Simon Wren-Lewis says that “finance gets away with so much partly through a process of mystification”, and that economists must help to cut the sector back to size. This is an important point.
One of the great ideological tricks of bankers has been to present their own vested interests in the language of economic logic, thus giving an apparently technocratic justification for what is in reality mere rent-seeking. Not only have politicians fallen for this, but so too have some on the left. They’ve looked at bankers’ misuse of economics, and inferred that economics is an ideological subject used to justify inequality. This, though, throws out the baby with the bathwater. It deprives the left of one of their potentially most useful tools – the fact that conventional economics undermines the self-regard of the financial sector.
I mean this in six senses.
- Economics tells us that actively managed funds are a rip-off. Most of them under-perform (pdf) the market, but charge extra fees for doing so. The efficient markets hypothesis says that investors would be better off in tracker funds. And in this context, it is correct.
- Bankers claim that policies to make banks safer, such as higher capital requirements, would reduce lending. As Anat Admati and Martin Hellwig have (pdf) shown, such claims are false and self-serving.
- Many economists, such as John Kay support “narrow banking” – the separation of retail from “casino” banking. Bankers oppose this not so much because it is insufficient to ensure financial stability, but because financial conglomerates suit them well. As John says, the retail deposit base “carries an explicit or implicit government guarantee and can be used to leverage a range of other, more exciting, financial activities.”
- Banks get a huge subsidy from the government because the implicit promise to bail them out in bad times reduces their borrowing costs. As the Bank of England points out, much of this subsidy ends up in the pockets of senior employees. Whatever else explains bankers’ pay, it is emphatically not “free market ideology”.
- Econ 101 says that people respond to incentives. And as William Black says, the incentive structures in banks – generated by asymmetric information and principal-agent failures – favoured criminal activity, such as fraudulent lending in the run-up to the 2008 crisis and PPI mis-selling. As John Quiggin says, it’s plausible that banks make at least $500bn a year from anti-social activity such as tax dodging and market rigging.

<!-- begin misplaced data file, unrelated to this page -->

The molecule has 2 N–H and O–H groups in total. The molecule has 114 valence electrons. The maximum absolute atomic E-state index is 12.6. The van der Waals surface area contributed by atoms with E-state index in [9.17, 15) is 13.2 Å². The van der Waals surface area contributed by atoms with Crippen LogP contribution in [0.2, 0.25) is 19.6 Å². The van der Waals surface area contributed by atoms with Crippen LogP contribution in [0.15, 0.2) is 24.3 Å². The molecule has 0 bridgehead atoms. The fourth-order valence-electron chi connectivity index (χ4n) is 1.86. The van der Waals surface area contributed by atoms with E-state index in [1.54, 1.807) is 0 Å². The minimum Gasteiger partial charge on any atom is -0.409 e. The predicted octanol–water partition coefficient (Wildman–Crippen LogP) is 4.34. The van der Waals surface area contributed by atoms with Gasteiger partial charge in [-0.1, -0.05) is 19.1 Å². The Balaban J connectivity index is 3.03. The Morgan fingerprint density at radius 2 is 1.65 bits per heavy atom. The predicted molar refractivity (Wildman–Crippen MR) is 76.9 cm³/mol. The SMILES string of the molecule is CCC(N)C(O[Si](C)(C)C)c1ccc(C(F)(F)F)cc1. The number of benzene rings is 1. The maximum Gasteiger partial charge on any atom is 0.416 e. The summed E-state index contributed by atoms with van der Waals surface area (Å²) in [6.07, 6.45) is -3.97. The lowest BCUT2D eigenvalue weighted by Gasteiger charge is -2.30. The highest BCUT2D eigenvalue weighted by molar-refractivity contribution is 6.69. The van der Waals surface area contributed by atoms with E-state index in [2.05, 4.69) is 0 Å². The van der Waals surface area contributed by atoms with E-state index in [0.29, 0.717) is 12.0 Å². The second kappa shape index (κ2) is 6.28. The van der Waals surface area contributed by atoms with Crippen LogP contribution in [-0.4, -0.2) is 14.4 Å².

- From customers’ point of view, the financial sector has not increased efficiency for decades: Thomas Philippon points out that the costs (pdf) of financial intermediation in the US, measured by gaps between borrowing and lending rates, haven’t changed since the 1880s, and Guillaume Bazot shows that they have risen in Europe since the 1950s. If technical change has made banking more efficient, those gains have flowed to bankers rather than to customers.
- The financial sector is hopeless at beneficial financial innovation. There are countless potentially useful products (such as the macro markets advocated by Robert Shiller) which should exist but don’t, at least in a significant or low-cost form. What innovation the industry has practised in recent years has – except for some ETFs - generally been dangerous, such as credit derivatives or high-charging funds. In most sectors, there’s a gap between the private and social returns to innovation – but this is especially high in finance.
My point here is not just that the financial system is deeply dysfunctional and serves the interests of state-subsidized rent-seekers much better than those of customers. It’s also that this fact is evident through the lens of standard economics. Conventional economics is not only correct in same ways, but can serve a radical purpose.